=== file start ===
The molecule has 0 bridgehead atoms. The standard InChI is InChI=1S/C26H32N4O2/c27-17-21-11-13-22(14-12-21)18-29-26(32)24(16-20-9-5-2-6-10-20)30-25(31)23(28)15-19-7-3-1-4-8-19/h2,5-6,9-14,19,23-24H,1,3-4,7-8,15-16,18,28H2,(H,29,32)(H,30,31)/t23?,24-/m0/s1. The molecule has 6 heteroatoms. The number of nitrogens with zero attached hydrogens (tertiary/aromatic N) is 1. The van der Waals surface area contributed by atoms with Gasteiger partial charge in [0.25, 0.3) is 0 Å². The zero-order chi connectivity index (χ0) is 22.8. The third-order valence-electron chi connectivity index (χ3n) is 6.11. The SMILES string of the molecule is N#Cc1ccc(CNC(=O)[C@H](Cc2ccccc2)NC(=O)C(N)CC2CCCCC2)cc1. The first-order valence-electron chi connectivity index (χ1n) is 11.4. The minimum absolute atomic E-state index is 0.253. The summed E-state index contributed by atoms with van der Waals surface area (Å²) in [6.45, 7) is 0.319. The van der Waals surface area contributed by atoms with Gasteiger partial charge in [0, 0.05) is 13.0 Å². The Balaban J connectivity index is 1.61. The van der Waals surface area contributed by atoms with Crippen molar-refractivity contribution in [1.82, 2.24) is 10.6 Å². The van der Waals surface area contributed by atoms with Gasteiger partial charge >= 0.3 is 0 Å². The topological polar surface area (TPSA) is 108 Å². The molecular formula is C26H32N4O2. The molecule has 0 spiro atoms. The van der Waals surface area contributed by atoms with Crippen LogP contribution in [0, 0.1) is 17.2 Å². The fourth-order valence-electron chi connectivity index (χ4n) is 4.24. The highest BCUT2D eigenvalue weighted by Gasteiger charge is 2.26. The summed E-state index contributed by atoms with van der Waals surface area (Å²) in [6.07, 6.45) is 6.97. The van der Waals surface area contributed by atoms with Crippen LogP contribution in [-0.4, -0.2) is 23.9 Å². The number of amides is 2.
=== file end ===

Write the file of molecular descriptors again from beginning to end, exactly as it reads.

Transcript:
The molecule has 0 bridgehead atoms. The standard InChI is InChI=1S/C26H32N4O2/c27-17-21-11-13-22(14-12-21)18-29-26(32)24(16-20-9-5-2-6-10-20)30-25(31)23(28)15-19-7-3-1-4-8-19/h2,5-6,9-14,19,23-24H,1,3-4,7-8,15-16,18,28H2,(H,29,32)(H,30,31)/t23?,24-/m0/s1. The molecule has 6 heteroatoms. The number of nitrogens with zero attached hydrogens (tertiary/aromatic N) is 1. The van der Waals surface area contributed by atoms with Gasteiger partial charge in [0.25, 0.3) is 0 Å². The zero-order chi connectivity index (χ0) is 22.8. The third-order valence-electron chi connectivity index (χ3n) is 6.11. The SMILES string of the molecule is N#Cc1ccc(CNC(=O)[C@H](Cc2ccccc2)NC(=O)C(N)CC2CCCCC2)cc1. The first-order valence-electron chi connectivity index (χ1n) is 11.4. The minimum absolute atomic E-state index is 0.253. The summed E-state index contributed by atoms with van der Waals surface area (Å²) in [6.45, 7) is 0.319. The van der Waals surface area contributed by atoms with Gasteiger partial charge in [0, 0.05) is 13.0 Å². The Balaban J connectivity index is 1.61. The van der Waals surface area contributed by atoms with Crippen molar-refractivity contribution in [1.82, 2.24) is 10.6 Å². The van der Waals surface area contributed by atoms with Gasteiger partial charge >= 0.3 is 0 Å². The topological polar surface area (TPSA) is 108 Å². The molecular formula is C26H32N4O2. The molecule has 0 spiro atoms. The van der Waals surface area contributed by atoms with Crippen LogP contribution in [0, 0.1) is 17.2 Å². The fourth-order valence-electron chi connectivity index (χ4n) is 4.24. The highest BCUT2D eigenvalue weighted by Gasteiger charge is 2.26. The summed E-state index contributed by atoms with van der Waals surface area (Å²) in [6.07, 6.45) is 6.97. The van der Waals surface area contributed by atoms with Crippen LogP contribution in [-0.4, -0.2) is 23.9 Å². The number of amides is 2.